READING 101: BOOKS TO BORROW OR BUY FOR CHILDREN
Kids experience all sorts of changes as they grow. An independent spirit kicks in at various times, friendships develop and evolve, situations at home are rarely constant. And that’s not counting all the physical and emotional considerations.
Sometimes a child may wind up feeling alienated due to these changes and think they are the only one who has experienced such events. As adults, we know that isn’t true, but simply telling a child that isn’t so is not always effective. Reading books that highlight characters who experience change with a positive outcome helps kids understand that they are not alone and can find their own voice, place and path in life.
Yet again another terrific reason to read to your kids, every day.
BOOKS TO BORROW
The following book is available at many public libraries.
“Sleep Tight, Little Bear” by Martin Waddell, illustrated by Barbara Firth, Candlewick, 32 pages
Read aloud: age 2 and older
Read yourself: age 7 and older
One day, Little Bear discovers a new cave close to the cave he shares with Big Bear. Little Bear shows Big Bear his new cave, and then Little Bear spends the day playing there. When it’s time for bed, Little Bear decides he wants to sleep in his new cave, like a big bear does. As he tries to fall asleep, he wonders if Big Bear might be lonely without him, but maybe Big Bear isn’t the only lonely one …
Perfect from start to finish, young children will immediately identify with the sentiment of wanting to be independent, but not too independent.
Library: Montecito Branch Library, 1469 East Valley Road, Montecito
Library director: Jessica Cadiente
Senior library technician/branch lead: Kim Crail
Choices this week: “Charlotte’s Web” by E.B. White; “Hatchet” by Gary Paulsen; “Charlie and the Chocolate Factory” by Roald Dahl
BOOKS TO BUY
The following books are available at favorite bookstores.
“On Thin Ice” by Michael Northrop, Scholastic, 228 pages, $17.99 hardcover
Read aloud: ages 9-12
Read yourself: ages 10-12
Life is tough for most middle school kids, but it’s even more difficult for seventh-grader Ked Eakins. Ked has a lump on his back that keeps growing and is made fun of at school, where some kids call him Freak. Ked has seemingly lost all of his friends and the school bully is out to get Ked. Add to that the fact that his mother recently moved across the country, his father has gambled away the rent money and soon they will be evicted.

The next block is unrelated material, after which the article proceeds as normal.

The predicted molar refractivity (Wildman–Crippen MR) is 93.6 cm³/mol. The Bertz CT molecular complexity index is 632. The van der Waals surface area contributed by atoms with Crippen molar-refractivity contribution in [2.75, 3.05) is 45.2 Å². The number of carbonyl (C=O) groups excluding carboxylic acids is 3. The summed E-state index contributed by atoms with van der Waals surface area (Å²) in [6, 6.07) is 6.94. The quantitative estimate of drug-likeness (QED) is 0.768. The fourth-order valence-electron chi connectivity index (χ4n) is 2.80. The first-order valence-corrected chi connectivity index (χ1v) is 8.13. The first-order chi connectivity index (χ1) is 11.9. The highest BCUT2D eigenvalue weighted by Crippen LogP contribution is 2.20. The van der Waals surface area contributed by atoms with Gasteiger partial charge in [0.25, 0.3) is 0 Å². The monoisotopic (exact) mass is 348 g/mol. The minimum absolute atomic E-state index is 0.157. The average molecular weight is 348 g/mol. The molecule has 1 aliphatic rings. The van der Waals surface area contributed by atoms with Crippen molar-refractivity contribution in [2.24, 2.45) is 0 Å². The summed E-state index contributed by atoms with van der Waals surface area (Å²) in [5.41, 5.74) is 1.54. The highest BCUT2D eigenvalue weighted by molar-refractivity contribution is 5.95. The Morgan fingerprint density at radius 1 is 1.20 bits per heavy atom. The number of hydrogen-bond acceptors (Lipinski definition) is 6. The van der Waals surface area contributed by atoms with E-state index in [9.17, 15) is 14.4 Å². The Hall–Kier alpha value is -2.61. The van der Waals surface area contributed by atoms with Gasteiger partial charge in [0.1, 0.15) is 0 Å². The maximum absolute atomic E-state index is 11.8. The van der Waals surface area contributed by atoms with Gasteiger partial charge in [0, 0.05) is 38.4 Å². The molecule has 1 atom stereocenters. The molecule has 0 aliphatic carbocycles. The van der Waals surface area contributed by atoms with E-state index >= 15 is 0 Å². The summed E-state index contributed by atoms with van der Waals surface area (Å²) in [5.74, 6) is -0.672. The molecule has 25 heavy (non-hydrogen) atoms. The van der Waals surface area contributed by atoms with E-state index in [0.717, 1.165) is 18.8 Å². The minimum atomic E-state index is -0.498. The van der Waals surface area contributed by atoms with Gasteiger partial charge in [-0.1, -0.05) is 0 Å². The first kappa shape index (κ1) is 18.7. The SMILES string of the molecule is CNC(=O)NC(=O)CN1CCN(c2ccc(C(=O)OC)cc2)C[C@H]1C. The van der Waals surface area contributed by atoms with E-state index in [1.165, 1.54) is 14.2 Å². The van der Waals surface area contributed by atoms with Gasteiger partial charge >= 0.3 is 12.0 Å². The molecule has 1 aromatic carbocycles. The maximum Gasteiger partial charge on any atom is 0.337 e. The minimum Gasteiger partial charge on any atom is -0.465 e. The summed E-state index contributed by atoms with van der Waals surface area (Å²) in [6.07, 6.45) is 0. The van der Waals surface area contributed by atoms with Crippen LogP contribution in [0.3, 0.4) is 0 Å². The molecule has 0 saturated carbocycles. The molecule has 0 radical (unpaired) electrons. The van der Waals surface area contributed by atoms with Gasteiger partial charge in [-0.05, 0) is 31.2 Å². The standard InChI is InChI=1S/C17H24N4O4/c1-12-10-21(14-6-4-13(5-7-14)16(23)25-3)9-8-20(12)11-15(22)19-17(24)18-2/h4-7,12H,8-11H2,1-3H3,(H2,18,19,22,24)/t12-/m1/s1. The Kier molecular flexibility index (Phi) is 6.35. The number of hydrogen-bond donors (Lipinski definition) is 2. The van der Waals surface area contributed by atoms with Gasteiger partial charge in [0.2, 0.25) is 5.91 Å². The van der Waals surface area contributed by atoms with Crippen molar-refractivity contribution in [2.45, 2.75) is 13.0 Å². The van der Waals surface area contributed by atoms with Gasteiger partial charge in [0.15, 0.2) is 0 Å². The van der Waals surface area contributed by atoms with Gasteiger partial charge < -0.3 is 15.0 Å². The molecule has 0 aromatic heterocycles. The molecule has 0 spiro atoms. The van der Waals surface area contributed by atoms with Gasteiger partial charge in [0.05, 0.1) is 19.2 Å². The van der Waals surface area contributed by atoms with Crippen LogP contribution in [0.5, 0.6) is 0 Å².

Ked knows something must be done to gather the rent owed and get life back on track, so he hatches a plan — to restore an old and potentially valuable minibike and sell it for a profit. It won’t be easy and there’s no guarantee his idea will work. But Ked takes a chance on himself, and with the help of a few unlikely friends, Ked finds he really isn’t alone and is capable of creating friendships and more.
A brilliant, powerful story of one boy who courageously faces life’s obstacles and is determined to overcome them, “On Thin Ice” is a must-read.
“A Fist for Joe Louis and Me” by Trinka Hakes Noble, illustrated by Nicole Tadgell, Sleeping Bear Press, 2019, 36 pages, $17.99 hardcover
Read aloud: ages 6-10
Read yourself: ages 8-10
Every Friday night, young Gordy’s father gives him a boxing lesson and after dinner, they listen to the Friday Night Fights on the radio. Living in Detroit, boxing is a favorite sport, especially when Joe Louis is boxing.
When the Great Depression comes and Gordy’s father loses his job, Gordy’s mother takes a job with a local Jewish tailor, Mr. Rubinstein. The Rubinsteins recently immigrated to Detroit from Nazi Germany so they would be safe. When Mr. Rubinstein delivers pieces of sewing to Gordy’s mother, he brings his son, Ira, with him.
Ira is the new kid in Gordy’s class, so Gordy asks Ira what he likes to play. To Gordy’s delight, Ira likes boxing. Ira and his father also listen to the Friday Night Fights and their favorite boxer is Joe Louis, just like Gordy and his father. Gordy decides he will teach Ira what he has learned about boxing and a fast friendship is sealed. A friendship also develops between the boys’ fathers.
As America is gearing up for the 1938 Fight of the Century — a rematch between Joe Louis and German boxer Max Schmeling — Gordy is feeling increasingly protective of Ira because the school bully is threatening Ira. Gordy protects Ira from the bully. When the Fight of the Century takes place, the boys and their fathers listen together as Joe Louis is quickly the victor. With that victory, Gordy knows that the fight will be remembered by Ira and himself for the rest of their lives.
Diversity, bullying, history and more are seamlessly woven into this compelling story.